Maryland must also ensure our first responders and health professionals have access to all the opioid reversal drug approved by the federal Food and Drug Administration as Sen. Kathy Klausmeier and Del. Nic Kipke proposed in Senate Bill 408 and House Bill 411. This legislation, which takes effect October 1, 2024, requires updates to the state’s so-called standing order to include all FDA-approved opioid reversal drugs. This will ensure we are ready for the introduction of new, more effective, or less expensive medicines that may be approved in the future. Several other states have already taken the same step.

In the past, collaborative projects in Maryland’s health care landscape have faced common challenges that have hindered their success. Issues such as conflicting goals, inadequate communication, power imbalances, limited resources, trust deficits, and ineffective leadership have been prevalent. With Gov. Moore providing excellent leadership on the continuing and evolving crisis of opioids and overdoses, we must harness the collective expertise, resources, and collaborative power needed to address the complex challenges faced by Marylanders. Changing our thinking from a crisis mindset to planning and preparing long term will allow us to address the underlying disease of addiction more comprehensively and ensure we are prepared to address the next opioid or other drug like xylazine that could emerge.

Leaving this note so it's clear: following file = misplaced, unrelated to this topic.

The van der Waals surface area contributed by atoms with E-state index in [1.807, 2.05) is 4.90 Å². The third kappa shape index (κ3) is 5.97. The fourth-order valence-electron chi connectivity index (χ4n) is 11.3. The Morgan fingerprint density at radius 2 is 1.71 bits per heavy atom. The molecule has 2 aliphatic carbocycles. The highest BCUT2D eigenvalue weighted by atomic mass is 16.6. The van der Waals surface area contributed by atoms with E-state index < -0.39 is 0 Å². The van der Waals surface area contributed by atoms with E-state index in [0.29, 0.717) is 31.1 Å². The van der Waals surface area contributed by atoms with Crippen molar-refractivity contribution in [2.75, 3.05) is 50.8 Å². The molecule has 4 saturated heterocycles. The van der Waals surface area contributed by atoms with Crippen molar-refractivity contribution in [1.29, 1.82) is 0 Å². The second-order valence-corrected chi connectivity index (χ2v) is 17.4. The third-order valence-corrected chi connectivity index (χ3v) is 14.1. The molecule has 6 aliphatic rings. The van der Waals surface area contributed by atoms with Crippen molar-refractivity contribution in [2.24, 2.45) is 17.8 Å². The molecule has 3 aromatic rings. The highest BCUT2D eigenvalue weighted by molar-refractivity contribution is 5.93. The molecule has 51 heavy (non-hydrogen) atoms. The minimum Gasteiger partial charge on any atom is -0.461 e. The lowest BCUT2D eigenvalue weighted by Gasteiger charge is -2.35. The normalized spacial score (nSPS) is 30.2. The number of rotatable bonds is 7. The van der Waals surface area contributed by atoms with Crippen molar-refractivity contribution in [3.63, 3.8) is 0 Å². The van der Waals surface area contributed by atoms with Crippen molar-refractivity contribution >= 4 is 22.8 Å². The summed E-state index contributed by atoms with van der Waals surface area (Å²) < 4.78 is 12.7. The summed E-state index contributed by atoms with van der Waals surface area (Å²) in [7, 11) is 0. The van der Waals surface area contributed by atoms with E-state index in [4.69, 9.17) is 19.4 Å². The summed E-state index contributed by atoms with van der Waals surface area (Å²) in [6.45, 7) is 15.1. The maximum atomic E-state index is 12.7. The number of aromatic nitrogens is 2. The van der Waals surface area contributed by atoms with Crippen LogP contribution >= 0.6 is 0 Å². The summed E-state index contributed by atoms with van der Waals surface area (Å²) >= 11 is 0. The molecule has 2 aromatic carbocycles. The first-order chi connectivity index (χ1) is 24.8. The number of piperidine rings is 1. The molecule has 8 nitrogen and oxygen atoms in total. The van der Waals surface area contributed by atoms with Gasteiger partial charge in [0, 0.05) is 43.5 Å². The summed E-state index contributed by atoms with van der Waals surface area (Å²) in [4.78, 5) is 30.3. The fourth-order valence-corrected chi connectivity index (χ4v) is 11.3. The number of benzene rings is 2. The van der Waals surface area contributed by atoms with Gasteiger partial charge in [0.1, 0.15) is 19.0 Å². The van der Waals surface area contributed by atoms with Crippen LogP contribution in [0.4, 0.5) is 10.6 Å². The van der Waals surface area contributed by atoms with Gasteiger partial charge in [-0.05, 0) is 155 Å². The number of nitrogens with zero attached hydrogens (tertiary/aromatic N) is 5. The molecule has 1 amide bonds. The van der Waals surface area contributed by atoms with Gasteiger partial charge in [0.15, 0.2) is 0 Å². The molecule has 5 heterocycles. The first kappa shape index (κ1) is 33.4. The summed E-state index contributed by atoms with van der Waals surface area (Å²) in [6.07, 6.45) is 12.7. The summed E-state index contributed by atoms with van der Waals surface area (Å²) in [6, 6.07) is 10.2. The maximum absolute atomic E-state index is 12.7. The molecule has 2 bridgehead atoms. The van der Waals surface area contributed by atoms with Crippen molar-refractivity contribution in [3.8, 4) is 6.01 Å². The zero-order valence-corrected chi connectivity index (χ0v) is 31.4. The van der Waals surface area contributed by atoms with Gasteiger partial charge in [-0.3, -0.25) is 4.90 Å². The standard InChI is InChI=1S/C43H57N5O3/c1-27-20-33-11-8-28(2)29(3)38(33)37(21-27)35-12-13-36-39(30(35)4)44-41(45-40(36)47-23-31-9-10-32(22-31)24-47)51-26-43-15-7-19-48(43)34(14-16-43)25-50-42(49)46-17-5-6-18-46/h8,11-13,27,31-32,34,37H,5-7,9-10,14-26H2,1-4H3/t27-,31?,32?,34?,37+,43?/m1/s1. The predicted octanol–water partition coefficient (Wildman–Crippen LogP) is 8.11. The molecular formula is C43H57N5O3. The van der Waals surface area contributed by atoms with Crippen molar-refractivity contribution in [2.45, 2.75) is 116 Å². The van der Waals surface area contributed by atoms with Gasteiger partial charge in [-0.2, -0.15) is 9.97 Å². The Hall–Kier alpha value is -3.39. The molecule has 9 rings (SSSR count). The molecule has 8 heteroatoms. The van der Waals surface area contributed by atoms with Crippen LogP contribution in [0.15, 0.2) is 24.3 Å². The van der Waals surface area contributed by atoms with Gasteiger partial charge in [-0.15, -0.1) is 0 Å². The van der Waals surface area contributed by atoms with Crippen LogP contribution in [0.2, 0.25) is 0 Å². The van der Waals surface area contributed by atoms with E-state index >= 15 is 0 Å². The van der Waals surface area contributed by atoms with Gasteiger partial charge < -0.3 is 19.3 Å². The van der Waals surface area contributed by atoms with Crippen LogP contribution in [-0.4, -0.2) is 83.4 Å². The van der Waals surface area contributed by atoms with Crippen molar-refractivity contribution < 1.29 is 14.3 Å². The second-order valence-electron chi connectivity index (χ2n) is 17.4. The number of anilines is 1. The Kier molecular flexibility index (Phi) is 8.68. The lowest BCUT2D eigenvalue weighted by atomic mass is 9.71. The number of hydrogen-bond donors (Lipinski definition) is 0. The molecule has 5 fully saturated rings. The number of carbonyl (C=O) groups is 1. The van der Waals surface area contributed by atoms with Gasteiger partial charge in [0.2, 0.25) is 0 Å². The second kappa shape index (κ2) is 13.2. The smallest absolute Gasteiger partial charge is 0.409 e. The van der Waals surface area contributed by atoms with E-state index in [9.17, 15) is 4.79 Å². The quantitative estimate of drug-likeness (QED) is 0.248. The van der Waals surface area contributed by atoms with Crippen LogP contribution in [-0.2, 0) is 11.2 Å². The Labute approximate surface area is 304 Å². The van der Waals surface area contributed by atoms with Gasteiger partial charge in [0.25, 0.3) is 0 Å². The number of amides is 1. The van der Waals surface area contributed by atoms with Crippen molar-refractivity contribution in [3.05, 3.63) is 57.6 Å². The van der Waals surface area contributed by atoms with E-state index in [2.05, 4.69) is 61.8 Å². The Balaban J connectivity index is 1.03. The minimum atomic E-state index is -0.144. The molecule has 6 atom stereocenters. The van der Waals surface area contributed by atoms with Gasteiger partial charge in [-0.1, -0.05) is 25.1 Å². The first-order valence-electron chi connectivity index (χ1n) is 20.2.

Together, we can create a future where every individual has equitable access to comprehensive behavioral health services, where disparities are diminished, and where innovative approaches lead to better health outcomes and improved well-being for all. Instead of being gripped by the crisis of opioids and overdoses, Maryland can be a beacon of hope, driving real and meaningful change in the lives of our communities.

Dr. O’Brien’s commentary first appeared on Maryland Matters on March 4, 2024.

About Walden Wise

Walden Wise is a new community dedicated to bringing caring adults closer to each other and what works on behalf of children. Walden Wise refers to its community members as CoCreators – caring adults who want to improve the lives of children by attending to their emotional health.

What kind of CoCreator are you? Let them know: Visit us at, join them on Facebook and Linked-In, follow them on Instagram.